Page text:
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Liberia Peace, Then a Vote

August 13, 2003

Shed no tears for Charles Taylor, who, as warlord and then president, wreaked havoc on Liberia for more than a decade before going into exile Monday. He threatened to return to the ravaged land someday; better he should stand trial for the war crimes for which he has been indicted.

Unfortunately, the departure of Taylor -- whose implied threat of unending war was sufficient to get Liberians to elect him president in 1997 -- did not stop the violence between competing militias. The continued fighting reinforces the argument against U.S. military intervention, except to give logistical support to West African soldiers trying to institute a cease-fire.

President Bush repeatedly demanded Taylor's ouster but did not promise a sizable contingent of troops if he left. He is correct that U.S. troops have their hands full in Iraq and Afghanistan; the memory of 18 soldiers killed in Somalia a decade ago when a humanitarian mission escalated into pursuit of a warlord also should induce caution.

West African nations contributing troops to intervene in Liberia deserve credit. Soldiers from Nigeria, which is sheltering Taylor, have replaced ragtag government militia at several checkpoints in Monrovia, the capital. Too often African leaders have intervened in neighboring countries by stealthily backing rebel forces, rather than coalescing to remove murderous dictators like Uganda's Idi Amin.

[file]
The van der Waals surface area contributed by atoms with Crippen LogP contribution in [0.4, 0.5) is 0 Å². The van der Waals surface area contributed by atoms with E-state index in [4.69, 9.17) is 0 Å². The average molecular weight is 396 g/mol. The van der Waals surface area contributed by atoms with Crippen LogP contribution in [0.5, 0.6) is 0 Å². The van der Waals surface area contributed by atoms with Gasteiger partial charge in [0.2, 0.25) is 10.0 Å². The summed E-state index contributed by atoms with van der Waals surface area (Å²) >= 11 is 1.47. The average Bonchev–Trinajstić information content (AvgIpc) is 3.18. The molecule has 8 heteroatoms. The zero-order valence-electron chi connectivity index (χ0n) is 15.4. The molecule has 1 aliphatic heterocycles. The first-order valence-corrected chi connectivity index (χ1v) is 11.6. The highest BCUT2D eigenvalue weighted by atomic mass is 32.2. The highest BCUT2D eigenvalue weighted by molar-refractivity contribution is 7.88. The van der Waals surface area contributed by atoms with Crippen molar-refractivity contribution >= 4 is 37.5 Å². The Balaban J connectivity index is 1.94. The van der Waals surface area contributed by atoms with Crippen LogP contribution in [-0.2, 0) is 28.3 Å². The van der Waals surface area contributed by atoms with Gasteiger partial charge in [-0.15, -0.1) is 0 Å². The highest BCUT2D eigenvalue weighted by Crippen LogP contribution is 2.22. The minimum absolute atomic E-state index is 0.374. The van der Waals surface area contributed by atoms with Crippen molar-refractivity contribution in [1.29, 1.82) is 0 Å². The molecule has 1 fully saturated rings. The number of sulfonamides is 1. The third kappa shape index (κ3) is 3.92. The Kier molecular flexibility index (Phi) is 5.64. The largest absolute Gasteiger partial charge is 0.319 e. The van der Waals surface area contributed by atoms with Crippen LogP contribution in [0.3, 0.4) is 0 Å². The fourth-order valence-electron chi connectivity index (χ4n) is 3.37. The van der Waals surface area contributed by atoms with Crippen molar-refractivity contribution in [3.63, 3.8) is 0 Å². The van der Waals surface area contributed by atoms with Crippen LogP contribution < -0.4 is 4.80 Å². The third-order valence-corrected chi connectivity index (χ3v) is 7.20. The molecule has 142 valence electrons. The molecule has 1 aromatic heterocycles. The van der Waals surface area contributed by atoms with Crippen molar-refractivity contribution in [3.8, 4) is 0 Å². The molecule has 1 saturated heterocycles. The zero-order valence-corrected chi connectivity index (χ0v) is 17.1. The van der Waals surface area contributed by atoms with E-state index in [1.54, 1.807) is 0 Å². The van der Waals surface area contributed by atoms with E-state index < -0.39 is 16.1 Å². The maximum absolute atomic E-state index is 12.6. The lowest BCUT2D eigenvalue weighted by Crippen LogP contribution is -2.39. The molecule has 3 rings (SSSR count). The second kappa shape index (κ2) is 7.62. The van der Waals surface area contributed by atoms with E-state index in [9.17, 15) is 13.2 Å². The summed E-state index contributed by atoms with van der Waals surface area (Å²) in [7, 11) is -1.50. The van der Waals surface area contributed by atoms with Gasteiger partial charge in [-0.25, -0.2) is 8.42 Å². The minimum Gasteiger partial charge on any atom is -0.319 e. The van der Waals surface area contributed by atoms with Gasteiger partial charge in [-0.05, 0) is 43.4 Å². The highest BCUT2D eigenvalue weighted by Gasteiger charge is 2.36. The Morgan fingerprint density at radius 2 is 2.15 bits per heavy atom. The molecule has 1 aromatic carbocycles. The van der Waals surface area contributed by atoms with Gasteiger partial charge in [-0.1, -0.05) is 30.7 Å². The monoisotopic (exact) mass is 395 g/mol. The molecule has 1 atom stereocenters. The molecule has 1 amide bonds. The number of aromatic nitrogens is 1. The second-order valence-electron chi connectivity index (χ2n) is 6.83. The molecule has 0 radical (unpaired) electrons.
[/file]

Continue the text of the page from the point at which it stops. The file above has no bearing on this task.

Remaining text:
One rebel faction, Liberians United for Reconciliation and Democracy, originally claimed its intention was to drive Taylor from office. But when he left and turned the office over to his vice president, the faction said it wanted a stake in government. It wouldn't relinquish control of the port, then said it would.

Another faction continued fighting Tuesday and said it was responding to attacks by government militias. The violence contradicted the claim of John Kufuor, president of Ghana, a day earlier that "the war in Liberia has ended." He and the presidents of Nigeria and South Africa were instrumental in persuading Taylor -- who launched a war in 1989 that killed or displaced hundreds of thousands of Liberians -- to go into exile.

The U.S. State Department said it would work with African nations to plan elections for a new government. The difficult but necessary task will be to bring peace so balloting can occur.

The Nigerian troops in Liberia are a vanguard of an expected 3,250 that eventually will give way to a United Nations force. It will be the soldiers' job to enforce a cease-fire that will let elections be held. Washington should help pay for peacekeepers and the election but beware of sending large numbers of U.S. troops.

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